"There is no means of avoiding a final collapse of a boom brought about by credit expansion. The alternative is only whether the crisis should come sooner as a result of a voluntary abandonment of further credit expansion or later as a final and total catastrophe of the currency system involved."
- Ludwig von Mises

Sunday, September 19, 2010

The inextricable relationship between Energy and Money

Modern civilization is based on the continued growth of what I call the "Trinity" of money, credit, and energy.  Credit, of course is what drives money.  Money is lent into existence, that is, one man's loan is another man's savings.  The two can not be separated.  Savings cannot be created without someone, somewhere in the system, taking on debt.  This applies to individuals, corporations, and governments.

So what of energy?  Energy is the real world, tangible engine of growth.  Energy feeds us, it transports us, it builds things, in essence, it IS the economy.  Money is what we use to measure our progress, to allocate resources, to "keep score" so to speak.

Without a constant, affordable supply of energy, balance sheets, budgets, asset valuations - all get affected.  If you think of an economy as a system of inputs and outputs, energy is the greatest input that creates wealth.  But energy is not free.  It takes energy to extract energy - i.e. coal, oil, gas, etc...

And just as a monetary system needs to grow to survive, so too does the supply of energy need to grow to allow the monetary system to grow.  And that supply of energy doesn't just have to grow, but it has to grow at best, at a constant cost.  That is, if the cost of extracting energy rises, then that impacts the ability of the money supply to grow.

Think of it this way.  I have an investment.  At first, for every dollar I sink in to that investment it yields me $1.50 - I'm doing pretty well.  But what if, over time, there is a diminishing rate of return?  What if I only receive $1.25 for each dollar of input?  Or less?

That is what is happening to industrial civilization today.  It is taking more energy to produce energy.  The easily accessible oil and natural gas is diminishing, and we are now extracting more difficult sources of energy.  And on top of that, there are billions of more people in the world today that want that industrial lifestyle, and hence, need the same energy usage.

So what does that do to a monetary system based on irredeemable currency, born of credit?  How does that impact future growth?

The US Department of Energy commissioned Scientist Robert Hirsch to produce a report that was published in 2005 titled "Peaking of World Oil Production: Impacts, Mitigation, and Risk Management."  Here is the REPORT.

Robert Hirsch was recently interviewed by Matthieu Auzanneau, Oil Man (blog), Le Monde,  to discuss his upcoming book, and how his  2005 report and conclusions have been handled by various US government officials.

Here's an excerpt:
oil man:  What should we expect, before the world is able to catch up with the ‘peak oil’ issue ?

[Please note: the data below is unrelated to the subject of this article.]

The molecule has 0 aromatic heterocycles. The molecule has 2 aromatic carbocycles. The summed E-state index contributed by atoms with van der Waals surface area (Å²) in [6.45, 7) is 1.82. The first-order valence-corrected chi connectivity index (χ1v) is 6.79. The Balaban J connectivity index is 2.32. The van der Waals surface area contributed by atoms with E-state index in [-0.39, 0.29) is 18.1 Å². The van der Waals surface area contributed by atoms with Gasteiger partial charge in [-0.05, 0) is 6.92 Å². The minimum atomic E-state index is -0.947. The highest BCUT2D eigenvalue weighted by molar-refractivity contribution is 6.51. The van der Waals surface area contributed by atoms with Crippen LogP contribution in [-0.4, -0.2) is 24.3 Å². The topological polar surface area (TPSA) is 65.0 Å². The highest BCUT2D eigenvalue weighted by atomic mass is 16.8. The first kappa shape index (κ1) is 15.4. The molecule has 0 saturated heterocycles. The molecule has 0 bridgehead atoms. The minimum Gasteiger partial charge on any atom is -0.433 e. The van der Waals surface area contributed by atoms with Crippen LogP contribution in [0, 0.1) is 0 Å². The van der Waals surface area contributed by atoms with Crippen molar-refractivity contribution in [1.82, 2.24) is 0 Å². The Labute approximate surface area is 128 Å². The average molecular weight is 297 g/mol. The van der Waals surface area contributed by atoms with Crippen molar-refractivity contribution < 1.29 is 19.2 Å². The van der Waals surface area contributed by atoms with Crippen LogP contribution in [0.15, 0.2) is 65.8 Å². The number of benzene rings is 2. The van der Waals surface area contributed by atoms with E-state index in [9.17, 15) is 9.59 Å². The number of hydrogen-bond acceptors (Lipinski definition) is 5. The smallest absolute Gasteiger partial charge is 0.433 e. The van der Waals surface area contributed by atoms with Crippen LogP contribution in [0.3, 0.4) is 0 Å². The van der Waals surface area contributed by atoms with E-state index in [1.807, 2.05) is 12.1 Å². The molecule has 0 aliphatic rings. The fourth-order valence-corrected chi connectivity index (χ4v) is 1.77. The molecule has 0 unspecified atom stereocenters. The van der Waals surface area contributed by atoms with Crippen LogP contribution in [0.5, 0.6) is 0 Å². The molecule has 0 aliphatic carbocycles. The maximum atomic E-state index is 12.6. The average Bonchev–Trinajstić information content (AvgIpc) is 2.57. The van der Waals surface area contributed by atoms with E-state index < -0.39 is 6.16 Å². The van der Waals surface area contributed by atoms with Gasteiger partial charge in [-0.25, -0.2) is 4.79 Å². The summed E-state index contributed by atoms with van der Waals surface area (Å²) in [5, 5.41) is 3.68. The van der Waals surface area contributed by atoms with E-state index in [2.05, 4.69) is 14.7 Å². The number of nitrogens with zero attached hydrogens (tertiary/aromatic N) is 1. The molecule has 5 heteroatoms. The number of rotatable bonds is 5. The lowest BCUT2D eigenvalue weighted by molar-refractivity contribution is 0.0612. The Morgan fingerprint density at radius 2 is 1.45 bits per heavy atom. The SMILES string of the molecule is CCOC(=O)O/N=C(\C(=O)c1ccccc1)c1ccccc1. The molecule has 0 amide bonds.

Hirsch:  From a world standpoint, Growth Domestic Product will decline every year for over a decade, and could easily be down 20 or 30 % over this period of time. That’s what I mean when I say « catastrophic ».
Wherever you live, somebody has to get food to you. And modern farming is run by oil, because the tractors that plow the ground and plant the seeds, and do the harvesting, run on oil. And then you have to transport the food to some kind of processor, and from there to the consumer.
From Part II of the interview:

oil man: - What happened after you published your 2005 report on ‘peak oil’ for the US Department of Energy (DoE) ?
Hirsch: The people that I was dealing with said : « No more work on peak oil, no more talk about it ».
People that were high in the administration hierarchy ?
Hirsch: The people that I was dealing with were high in the laboratory level. They were getting their instructions from people on the political side of the DoE, at high levels.
After the work we did on the 2005 study and the follow-up of 2006, the Department of Energy headquarters completely cut off all support for oil peaking and decline analysis. The people that I was working with at the National Energy Technology Laboratory were good people, they saw the problem, they saw how difficult the consequences would be – you know, the potential for huge damage – yet they were told : « No more work, no more discussion. »
I'm sure there are many people that will say, "but there's plenty of oil out there!"  That is true - but there is an increasing cost to extract that oil.  In my opinion, we are in the midst of a global recession, if not depression.  Why is the price of oil still so high?  What would happen to the price of oil if the global economy started growing at the rate is was pre-crisis?  What would that do to the price of oil? 

But you know what else?  If somehow the world economy did rebound to prior growth rates, and energy costs rose with the increased demand, the economy would fall right back into recession.  It's as if the price of oil becomes a wall that stops or slows the growth rate of the world economy.  That wall rises as the economy grows, and shrinks as the economy shrinks.  Catch 22.


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